The John McLaws Journal describes the route the McClaws had just taken to arrive at the Harris ranch, and over which the Anderson family would now travel to Arizona.  The return trip of the McClaws Family from Tooele to St. Johns from November 11 to December 6, 1884 was also recorded in the McClaw's Journal (pg 131-132).  It described many of the same places the Andersons at that time would have traveled to arrive in St. Johns.

Below is a later interview by Rae Kirkham on Sophia De La Mare McLaws:

Sophia De La Mare McLaws Interview

Who Was Allen?  First Name?  Last Name

The  first and last name of John McClaws was recorded.  After all John's wife, Sophia, was the half sister to Philip de la Mare, who traveled with the Andersons to Arizona.  On the other hand, Allen recorded in the Original Journal Entry as a note at the top of the page. The name "Allen" was mentioned in the Final Journal Entry. It was not even known if Allen was a first or last name.  I am just grateful the name was recorded, and I hope Grandpa Anderson is not upset with my joking a little on the subject.  Because he left out a first or last name (I didn't know at the time)  that sent me off on a research project.

Fortunately it was not difficult  to find that Allen was Captain William C. Allen who had actually led the group to Arizona which included John McClaws in 1876. 

The John and Sophia McClaws booklet said that Sophia and John traveled with a group led by William C. Allen.  The group consisted of 47 men, 1 women, and 3 children.  After 9 weeks of difficult travel, their new home would come to be known as Joseph City, Arizona. The paragraph from the booklet told of their trip back to Utah.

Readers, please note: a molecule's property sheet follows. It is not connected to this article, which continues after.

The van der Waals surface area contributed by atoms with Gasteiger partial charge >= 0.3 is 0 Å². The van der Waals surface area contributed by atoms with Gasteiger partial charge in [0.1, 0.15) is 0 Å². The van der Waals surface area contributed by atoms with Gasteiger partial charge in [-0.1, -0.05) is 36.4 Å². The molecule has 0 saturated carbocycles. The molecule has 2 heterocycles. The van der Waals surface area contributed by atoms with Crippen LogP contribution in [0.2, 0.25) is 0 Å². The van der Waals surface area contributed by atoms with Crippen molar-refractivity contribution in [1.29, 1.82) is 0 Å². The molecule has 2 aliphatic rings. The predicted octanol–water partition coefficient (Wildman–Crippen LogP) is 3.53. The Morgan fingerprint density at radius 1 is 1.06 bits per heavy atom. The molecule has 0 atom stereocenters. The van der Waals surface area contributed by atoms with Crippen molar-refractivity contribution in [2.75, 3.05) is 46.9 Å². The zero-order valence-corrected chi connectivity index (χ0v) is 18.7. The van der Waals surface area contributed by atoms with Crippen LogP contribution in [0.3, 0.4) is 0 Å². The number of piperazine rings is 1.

McClaws Booklet

William Coleman Allen
Lovina Smith Allen

Lovina Smith Allen's history mentions the Allen family returning to Utah in 1884 after his father was gored to death by an angry bull at his home in Draper, Utah.  He was named to settle his father's estate.  They decided now to return to Draper and make their home feeling their mission had been a successful one.  This history tied them into the Allen mentioned in C. P. Anderson's Journal 

In his Final Journal Entry Charles  included that two year old Anna M  had a severe cough and had coughed all night.   William Coleman Allen administered to her and the cough left her immediately.  

Note:  This day had been a good one for the Andersons.  Their little girl, Anna M had recovered.  They met the McClaws and Allen families. They had a day to rest and found out about the road ahead.  

No doubt that conversation included the story of the Allen family crossing the lower ferry just nine days before.  At that same time a strong wind blew in heralding another storm.   The mother and children were so frightened of the precipitous road they refused to ride in the wagon and got out and walked (crossed Sept. 5).  This was a representative climax to their trying Arizona Adventure. ("History of W. C. Allen," 7 University of Arizona Special Collections).  In 1884 the water level at one point had risen higher than the ferryman had ever seen it.  (Lee's Ferry by P.T. Reilly, pg. 99-100).  In thirteen days  the Anderson family would cross Lee's Ferry.  Hopefully the water level would go down even more and their crossing would not be too difficult.  

Tomorrow the Andersons would go through Circle Valley (Circleville).  In 1884 the same year, they passed through, the story of the man pictured below really started.  He became a legend, not only in the local area, but throughout the country.  Historians are still trying to finish his story.  The Andersons stopped near where his family lived in 1884 and "turned out the horses."